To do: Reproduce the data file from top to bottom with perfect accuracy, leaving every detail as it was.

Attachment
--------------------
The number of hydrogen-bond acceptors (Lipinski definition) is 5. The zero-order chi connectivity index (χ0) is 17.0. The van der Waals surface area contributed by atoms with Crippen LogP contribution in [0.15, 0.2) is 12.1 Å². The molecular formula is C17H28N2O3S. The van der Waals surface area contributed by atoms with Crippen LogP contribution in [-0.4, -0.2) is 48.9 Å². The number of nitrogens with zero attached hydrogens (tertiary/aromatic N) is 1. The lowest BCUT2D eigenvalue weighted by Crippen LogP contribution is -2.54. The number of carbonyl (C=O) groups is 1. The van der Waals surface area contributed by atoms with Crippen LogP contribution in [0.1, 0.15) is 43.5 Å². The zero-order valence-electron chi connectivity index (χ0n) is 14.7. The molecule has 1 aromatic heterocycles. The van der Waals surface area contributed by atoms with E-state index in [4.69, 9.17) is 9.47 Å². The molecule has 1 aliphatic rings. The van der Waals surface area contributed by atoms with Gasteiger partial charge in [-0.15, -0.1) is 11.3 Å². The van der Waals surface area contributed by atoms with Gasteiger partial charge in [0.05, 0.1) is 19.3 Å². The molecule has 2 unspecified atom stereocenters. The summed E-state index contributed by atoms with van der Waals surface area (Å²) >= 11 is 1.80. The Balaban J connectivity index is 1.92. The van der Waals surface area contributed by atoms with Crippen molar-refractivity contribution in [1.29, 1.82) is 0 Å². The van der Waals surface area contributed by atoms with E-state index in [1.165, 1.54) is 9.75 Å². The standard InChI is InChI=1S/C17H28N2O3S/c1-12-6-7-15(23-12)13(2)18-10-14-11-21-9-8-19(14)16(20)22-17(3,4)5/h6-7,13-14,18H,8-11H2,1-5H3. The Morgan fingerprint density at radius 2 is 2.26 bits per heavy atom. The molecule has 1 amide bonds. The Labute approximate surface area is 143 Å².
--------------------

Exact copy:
The number of hydrogen-bond acceptors (Lipinski definition) is 5. The zero-order chi connectivity index (χ0) is 17.0. The van der Waals surface area contributed by atoms with Crippen LogP contribution in [0.15, 0.2) is 12.1 Å². The molecular formula is C17H28N2O3S. The van der Waals surface area contributed by atoms with Crippen LogP contribution in [-0.4, -0.2) is 48.9 Å². The number of nitrogens with zero attached hydrogens (tertiary/aromatic N) is 1. The lowest BCUT2D eigenvalue weighted by Crippen LogP contribution is -2.54. The number of carbonyl (C=O) groups is 1. The van der Waals surface area contributed by atoms with Crippen LogP contribution in [0.1, 0.15) is 43.5 Å². The zero-order valence-electron chi connectivity index (χ0n) is 14.7. The molecule has 1 aromatic heterocycles. The van der Waals surface area contributed by atoms with E-state index in [4.69, 9.17) is 9.47 Å². The molecule has 1 aliphatic rings. The van der Waals surface area contributed by atoms with Gasteiger partial charge in [-0.15, -0.1) is 11.3 Å². The van der Waals surface area contributed by atoms with Gasteiger partial charge in [0.05, 0.1) is 19.3 Å². The molecule has 2 unspecified atom stereocenters. The summed E-state index contributed by atoms with van der Waals surface area (Å²) >= 11 is 1.80. The Balaban J connectivity index is 1.92. The van der Waals surface area contributed by atoms with Crippen molar-refractivity contribution in [1.29, 1.82) is 0 Å². The van der Waals surface area contributed by atoms with E-state index in [1.165, 1.54) is 9.75 Å². The standard InChI is InChI=1S/C17H28N2O3S/c1-12-6-7-15(23-12)13(2)18-10-14-11-21-9-8-19(14)16(20)22-17(3,4)5/h6-7,13-14,18H,8-11H2,1-5H3. The Morgan fingerprint density at radius 2 is 2.26 bits per heavy atom. The molecule has 1 amide bonds. The Labute approximate surface area is 143 Å².